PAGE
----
The Museum of the Southern Jewish Experience will be re-enacting part of the Southern Jewish experience — starting out in a small town and moving on to a larger home.
After the museum’s relocation, Jacobs Camp plans to transition the building into a performing arts space with multiple rehearsal areas, along with the auditorium that will continue to double as a worship space for the camp community and the Jewish community of the Deep South.
The museum’s new home is yet to be determined. Michele Schipper, the Institute’s chief operations officer, said the Institute “is in the process of looking for a new site” and suggestions are welcomed. The move offers the museum the possibility of increased visibility and access for visitors; for the Camp, it means the opening up of space critical to the enhancement of the camp’s program.
Jacobs Camp opened its gates in 1970 under the leadership of Rabbi Solomon Kaplan, who very soon after named Macy B. Hart as camp director – a position which he held until 2000.
As small congregations closed in the 1980s, their ritual items were donated to the camp for safe-keeping. In 1987, the items formed the nucleus of the museum, which opened following a lead gift from the Plough Foundation of Memphis. The museum’s central room, which housed many pulpit items and an ark, doubled as the camp’s worship space.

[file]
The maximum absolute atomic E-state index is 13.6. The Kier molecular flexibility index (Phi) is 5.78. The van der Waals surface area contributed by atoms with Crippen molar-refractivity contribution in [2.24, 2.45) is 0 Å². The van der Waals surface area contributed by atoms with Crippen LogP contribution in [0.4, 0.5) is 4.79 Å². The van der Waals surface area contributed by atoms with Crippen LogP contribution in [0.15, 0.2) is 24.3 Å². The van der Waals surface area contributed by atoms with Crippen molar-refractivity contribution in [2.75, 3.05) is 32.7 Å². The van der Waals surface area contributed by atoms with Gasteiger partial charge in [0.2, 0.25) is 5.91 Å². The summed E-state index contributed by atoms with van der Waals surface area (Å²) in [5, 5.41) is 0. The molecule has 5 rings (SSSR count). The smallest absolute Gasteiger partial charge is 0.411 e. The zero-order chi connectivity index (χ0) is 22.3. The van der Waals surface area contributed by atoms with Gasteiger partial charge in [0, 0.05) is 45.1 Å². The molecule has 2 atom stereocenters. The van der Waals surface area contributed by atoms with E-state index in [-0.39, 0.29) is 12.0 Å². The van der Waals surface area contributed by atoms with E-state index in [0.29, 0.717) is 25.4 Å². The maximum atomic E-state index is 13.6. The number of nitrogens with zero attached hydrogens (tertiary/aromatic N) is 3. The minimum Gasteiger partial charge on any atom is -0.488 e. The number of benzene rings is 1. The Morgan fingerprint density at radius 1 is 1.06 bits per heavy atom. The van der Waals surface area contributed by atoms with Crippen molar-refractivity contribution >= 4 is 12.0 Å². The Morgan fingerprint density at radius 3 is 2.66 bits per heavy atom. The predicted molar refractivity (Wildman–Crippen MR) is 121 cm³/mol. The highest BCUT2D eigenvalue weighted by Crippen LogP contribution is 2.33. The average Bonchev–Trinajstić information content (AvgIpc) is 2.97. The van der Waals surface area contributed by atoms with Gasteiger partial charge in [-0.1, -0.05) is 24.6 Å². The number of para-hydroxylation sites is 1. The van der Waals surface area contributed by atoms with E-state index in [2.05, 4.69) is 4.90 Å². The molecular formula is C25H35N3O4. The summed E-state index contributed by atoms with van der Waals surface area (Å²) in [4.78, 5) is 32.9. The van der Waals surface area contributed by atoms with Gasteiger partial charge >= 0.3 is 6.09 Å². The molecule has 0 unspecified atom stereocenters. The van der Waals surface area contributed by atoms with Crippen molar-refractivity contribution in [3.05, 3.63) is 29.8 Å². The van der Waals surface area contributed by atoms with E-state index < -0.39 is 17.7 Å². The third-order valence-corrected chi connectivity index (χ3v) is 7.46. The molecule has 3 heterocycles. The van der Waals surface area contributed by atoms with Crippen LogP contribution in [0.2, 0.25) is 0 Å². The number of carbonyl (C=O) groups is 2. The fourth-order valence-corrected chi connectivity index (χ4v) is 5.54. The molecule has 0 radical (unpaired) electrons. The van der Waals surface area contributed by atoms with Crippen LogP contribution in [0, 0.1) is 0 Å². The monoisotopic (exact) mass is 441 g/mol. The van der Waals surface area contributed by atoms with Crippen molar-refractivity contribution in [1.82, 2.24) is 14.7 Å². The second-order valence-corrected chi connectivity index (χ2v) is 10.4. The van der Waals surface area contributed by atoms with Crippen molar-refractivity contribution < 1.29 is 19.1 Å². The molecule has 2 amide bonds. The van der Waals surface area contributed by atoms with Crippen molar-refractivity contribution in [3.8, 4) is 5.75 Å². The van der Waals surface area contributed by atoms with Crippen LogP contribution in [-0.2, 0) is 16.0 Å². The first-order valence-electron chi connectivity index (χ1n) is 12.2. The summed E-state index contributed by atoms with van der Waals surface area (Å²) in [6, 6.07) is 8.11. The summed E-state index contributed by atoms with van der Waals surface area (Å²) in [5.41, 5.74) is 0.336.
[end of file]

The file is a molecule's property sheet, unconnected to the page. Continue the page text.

In the 1990s, photographer Bill Aron was sent on numerous trips through Mississippi, Louisiana, Arkansas, Tennessee, Alabama and South Carolina, creating a photographic exhibit of Southern Jewish life.
As the museum’s collection and mission grew, the Institute was founded, with Hart serving as the founding president. Now in its 10th year, the Institute provides educational and rabbinic services to Southern Jewish communities, documents and preserves the rich history of the Southern Jewish experience, and promotes a Jewish cultural presence throughout a 13-state region.
Since becoming camp director in February 2000, Jonathan “J.C.” Cohen has overseen tremendous growth and evolution at Jacobs as it has sought to keep pace with trends in the camping industry and the demands of the marketplace. In recent years, the camp has undertaken an ambitious renovation program, and has sought to add and improve recreational facilities to ensure a diverse range of top-notch program offerings.
In addition to turning its Lake Gary into a recreational venue, work has been done on its offerings in sports, outdoor adventure, creative arts, digital media, and aquatics; and, it has also identified a range of areas in which it aspires to continue improving – with performing arts at the top of the list.
The Museum plans to complete its move by the winter of 2013, after which time the conversion of the facility will begin, with hopes of it operating as a performing arts center that summer.
Both organizations anticipate fundraising for their respective programs — for the new museum and for transforming the old museum into the performing arts center.